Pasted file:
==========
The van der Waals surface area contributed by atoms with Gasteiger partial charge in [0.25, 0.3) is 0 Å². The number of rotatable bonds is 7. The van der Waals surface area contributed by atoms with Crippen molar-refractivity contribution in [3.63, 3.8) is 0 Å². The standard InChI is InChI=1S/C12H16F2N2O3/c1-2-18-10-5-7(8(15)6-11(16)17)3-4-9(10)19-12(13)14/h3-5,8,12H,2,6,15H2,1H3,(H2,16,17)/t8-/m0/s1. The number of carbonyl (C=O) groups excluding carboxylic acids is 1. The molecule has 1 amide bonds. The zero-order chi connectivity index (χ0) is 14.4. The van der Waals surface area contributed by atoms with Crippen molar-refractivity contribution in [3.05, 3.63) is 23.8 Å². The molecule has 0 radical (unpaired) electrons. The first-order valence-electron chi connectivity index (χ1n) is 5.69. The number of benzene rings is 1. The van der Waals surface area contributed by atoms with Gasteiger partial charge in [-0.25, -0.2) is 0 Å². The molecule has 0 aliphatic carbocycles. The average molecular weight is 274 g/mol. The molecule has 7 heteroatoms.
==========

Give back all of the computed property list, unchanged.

The van der Waals surface area contributed by atoms with Gasteiger partial charge in [0.25, 0.3) is 0 Å². The number of rotatable bonds is 7. The van der Waals surface area contributed by atoms with Crippen molar-refractivity contribution in [3.63, 3.8) is 0 Å². The standard InChI is InChI=1S/C12H16F2N2O3/c1-2-18-10-5-7(8(15)6-11(16)17)3-4-9(10)19-12(13)14/h3-5,8,12H,2,6,15H2,1H3,(H2,16,17)/t8-/m0/s1. The number of carbonyl (C=O) groups excluding carboxylic acids is 1. The molecule has 1 amide bonds. The zero-order chi connectivity index (χ0) is 14.4. The van der Waals surface area contributed by atoms with Crippen molar-refractivity contribution in [3.05, 3.63) is 23.8 Å². The molecule has 0 radical (unpaired) electrons. The first-order valence-electron chi connectivity index (χ1n) is 5.69. The number of benzene rings is 1. The van der Waals surface area contributed by atoms with Gasteiger partial charge in [-0.25, -0.2) is 0 Å². The molecule has 0 aliphatic carbocycles. The average molecular weight is 274 g/mol. The molecule has 7 heteroatoms.